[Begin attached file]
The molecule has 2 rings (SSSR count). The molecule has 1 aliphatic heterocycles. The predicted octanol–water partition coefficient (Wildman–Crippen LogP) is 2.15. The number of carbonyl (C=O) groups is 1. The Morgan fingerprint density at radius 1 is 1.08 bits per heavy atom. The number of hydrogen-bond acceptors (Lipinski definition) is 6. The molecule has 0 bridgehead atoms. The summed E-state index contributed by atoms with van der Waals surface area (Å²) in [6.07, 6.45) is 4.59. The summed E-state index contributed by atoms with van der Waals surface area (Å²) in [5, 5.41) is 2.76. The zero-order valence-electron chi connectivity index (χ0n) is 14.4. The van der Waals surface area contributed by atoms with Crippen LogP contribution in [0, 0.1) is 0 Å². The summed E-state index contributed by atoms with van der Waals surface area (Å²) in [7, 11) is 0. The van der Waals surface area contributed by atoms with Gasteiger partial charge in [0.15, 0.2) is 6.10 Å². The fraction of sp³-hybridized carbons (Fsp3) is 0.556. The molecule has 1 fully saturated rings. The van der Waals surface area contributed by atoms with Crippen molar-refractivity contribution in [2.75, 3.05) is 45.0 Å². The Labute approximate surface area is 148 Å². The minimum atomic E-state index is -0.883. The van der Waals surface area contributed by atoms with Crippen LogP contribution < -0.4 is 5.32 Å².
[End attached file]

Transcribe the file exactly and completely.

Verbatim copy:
The molecule has 2 rings (SSSR count). The molecule has 1 aliphatic heterocycles. The predicted octanol–water partition coefficient (Wildman–Crippen LogP) is 2.15. The number of carbonyl (C=O) groups is 1. The Morgan fingerprint density at radius 1 is 1.08 bits per heavy atom. The number of hydrogen-bond acceptors (Lipinski definition) is 6. The molecule has 0 bridgehead atoms. The summed E-state index contributed by atoms with van der Waals surface area (Å²) in [6.07, 6.45) is 4.59. The summed E-state index contributed by atoms with van der Waals surface area (Å²) in [5, 5.41) is 2.76. The zero-order valence-electron chi connectivity index (χ0n) is 14.4. The van der Waals surface area contributed by atoms with Crippen LogP contribution in [0, 0.1) is 0 Å². The summed E-state index contributed by atoms with van der Waals surface area (Å²) in [7, 11) is 0. The van der Waals surface area contributed by atoms with Gasteiger partial charge in [0.15, 0.2) is 6.10 Å². The fraction of sp³-hybridized carbons (Fsp3) is 0.556. The molecule has 1 fully saturated rings. The van der Waals surface area contributed by atoms with Crippen molar-refractivity contribution in [2.75, 3.05) is 45.0 Å². The Labute approximate surface area is 148 Å². The minimum atomic E-state index is -0.883. The van der Waals surface area contributed by atoms with Crippen LogP contribution < -0.4 is 5.32 Å².